A man out walking his dog finds a severed, rotting hand. It proves to belong to a model-actress-whatever who went missing a few weeks before, but with no real leads to go on the case is quickly all but forgotten by Lieutenant Williams - after all, "eleven people a day are murdered here in fun city, and over half of them are women."
A few weeks later another young woman is butchered on the Staten Island Ferry, her screams drowned out by its horn. The killer's modus operandi suggests it to be the work of the same maniac, "a lefty with a yen for slashing up young ladies."
With pressure from the higher-ups mounting, Williams enlists the help of psychology professor Paul Davis to profile his quarry - not necessarily a wise decision since the self-satisfied genius is himself set up as a suspect through his penchant for game-playing and dismissal of the predictable patterns by which Williams and policemen like him think...
Words guaranteed to put moral watchdogs on edge and delight the moral entrepreneurs among them #1
Words guaranteed to put moral watchdogs on edge and delight the moral entrepreneurs among them #2
Following yet another murder, that of a sex show performer at a 42nd street club - following which the duck-voiced killer taunts Williams, imparting an uncomfortably personal dimension to the case - there is an apparent break in the case as a known sexual sadist by the name of Mickey Scellenda, earlier seen attending the sex show and easily recognisable through a disfigured hand pursues student and prospective Olympian Fay Majors off the subway and into a deserted movie theatre.
Somehow, despite going into a fugue state - in which she images her attacker to be her boyfriend, Peter, a physicist - she manages to fend him off.
Unfortunately by the time the all-points-bulletin goes out on Scellenda he is already with another likely victim, Jane, the thrill-seeking wife of a crippled bourgeois whom he had earlier encountered at the sex show...
The Blade of the Ripper...
... and its handiwork #1
... and #2...
There are two problems any commentator faces with approaching this 1982 giallo from Lucio Fulci.
The first is the external baggage that accompanies it, especially in the UK context. Emerging at the height of the "video nasties" affair, the print of The New York Ripper was famously escorted out of the country by the authorities who flat out denied it the possibility of being released. While now available on DVD, that a scene of one of the ripper's victims being mutilated with a razor blade remains cut on account of running contrary to policy on images of sexualised violence and, possibly, the obscene publications act, seems telling - even if these cuts are minor compared to, say, those inflicted upon Deodato's rape-revenge entry House on the Edge of the Park.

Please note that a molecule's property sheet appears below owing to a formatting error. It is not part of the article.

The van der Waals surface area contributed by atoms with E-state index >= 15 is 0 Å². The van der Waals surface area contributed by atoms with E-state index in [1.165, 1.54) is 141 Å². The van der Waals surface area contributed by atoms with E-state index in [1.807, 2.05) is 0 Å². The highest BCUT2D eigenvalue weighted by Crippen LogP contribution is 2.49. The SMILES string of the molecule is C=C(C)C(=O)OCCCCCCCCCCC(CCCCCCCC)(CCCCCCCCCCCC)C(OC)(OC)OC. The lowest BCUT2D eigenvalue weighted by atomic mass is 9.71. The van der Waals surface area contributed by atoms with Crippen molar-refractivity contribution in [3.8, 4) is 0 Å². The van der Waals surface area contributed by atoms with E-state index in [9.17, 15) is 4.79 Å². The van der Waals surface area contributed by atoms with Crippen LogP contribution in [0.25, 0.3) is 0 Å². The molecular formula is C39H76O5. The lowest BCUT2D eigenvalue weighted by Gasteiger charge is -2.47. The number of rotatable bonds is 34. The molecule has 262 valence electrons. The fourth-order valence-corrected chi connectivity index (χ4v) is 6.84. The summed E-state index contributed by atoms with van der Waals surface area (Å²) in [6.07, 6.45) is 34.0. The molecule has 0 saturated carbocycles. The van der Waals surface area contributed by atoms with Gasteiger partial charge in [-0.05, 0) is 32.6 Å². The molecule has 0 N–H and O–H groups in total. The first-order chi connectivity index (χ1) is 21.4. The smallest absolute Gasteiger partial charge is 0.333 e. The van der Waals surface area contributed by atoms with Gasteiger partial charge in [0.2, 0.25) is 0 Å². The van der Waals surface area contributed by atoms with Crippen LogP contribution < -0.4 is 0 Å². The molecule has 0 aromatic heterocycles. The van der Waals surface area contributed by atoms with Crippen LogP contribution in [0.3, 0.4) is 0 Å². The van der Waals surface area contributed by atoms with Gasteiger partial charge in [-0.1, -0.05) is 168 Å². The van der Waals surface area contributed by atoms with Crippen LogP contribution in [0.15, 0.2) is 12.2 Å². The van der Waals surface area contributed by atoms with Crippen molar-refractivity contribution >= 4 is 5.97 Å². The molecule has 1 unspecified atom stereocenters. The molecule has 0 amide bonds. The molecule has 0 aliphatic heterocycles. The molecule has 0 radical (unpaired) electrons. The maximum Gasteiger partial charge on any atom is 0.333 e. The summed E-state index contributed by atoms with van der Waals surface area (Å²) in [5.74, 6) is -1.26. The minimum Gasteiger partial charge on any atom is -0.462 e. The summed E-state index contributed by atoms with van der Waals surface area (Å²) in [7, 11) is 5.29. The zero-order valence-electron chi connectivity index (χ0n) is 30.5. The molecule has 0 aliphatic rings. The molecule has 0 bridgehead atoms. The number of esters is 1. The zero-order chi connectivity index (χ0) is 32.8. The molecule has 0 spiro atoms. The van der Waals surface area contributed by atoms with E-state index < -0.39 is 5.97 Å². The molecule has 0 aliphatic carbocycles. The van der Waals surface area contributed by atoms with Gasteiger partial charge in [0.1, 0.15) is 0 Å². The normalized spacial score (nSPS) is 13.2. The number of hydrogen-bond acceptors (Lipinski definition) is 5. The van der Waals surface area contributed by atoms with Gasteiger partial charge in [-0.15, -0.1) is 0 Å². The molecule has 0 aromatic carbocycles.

In truth I don't think there's much that really needs to be said here. The film, like many others, had the misfortune to be in the wrong place at the wrong time, and I doubt has the film-makers had any misogynistic or puritanical agenda in mind as has been claimed. Rather, their goal was more likely to simply provide their target audience with new thrills; a task necessitating greater extremity than ever before in the wake of such mainstream slasher releases as Cruising and Dressed to Kill - which one suspects were more influential than contemporaneous Italian product - and in which, for better or worse, it has to be said that they succeeded admirably.
How to tell a story visually - Scellenda and Jane at the sex show, eyeing one another up and then both suspiciously vacating before the female performer is murdered backstage
The second is the gimmick of having the killer speak like a duck, which many commentators see as ruining the mood and inducing laughter. This is a more serious criticism to address, but again I think does not really detract from the film as much as some have claimed.
The specific logic behind the killer's speaking like a duck does make a kind of perverse sense in terms of their motives, whilst further connecting back into Fulci's giallo filmography in the form of Non si sevizia un paperino / Don't Torture a Duckling.
In terms of scoring, writing, performances and so forth the general impression one gets is, to paraphrase the police coroner, of "good efficient butchery," necessarily limited by constraints of time and money but horribly accomplished within these terms.
Likewise, while there's a sense of deja-vu to Fulci's techniques and tropes - rack focus, shock zooms, extreme close-ups of eyes are all present and correct, along with his that all but patented approach to graphic violence - these at least mark the film out as his.
Perhaps more interesting, however, is that the element of going through the motions that results from this is also in ironic accord with the pervasive worldview of The New York Ripper specifically and Fulci's oeuvre during this period generally, as one of disconnection, despair and all pervading hopelessness.
It could almost be from Suspiria until we get the broken bottle to crotch incident; one suspects that to render this sequence in a more naturalistic idiom would have been too much, even for most Fulci fans
"You're either the best or you're nothing" remarks one character; perhaps Fulci's problem was that he was the best at nothing - i.e. evoking absolute nihilism; perhaps part of the reaction to The New York Ripper stems from its uncomfortable realism.
At least when Liza and John faced the sea of darkness at the end of The Beyond they do so together, unlike those left alone as the credits roll here...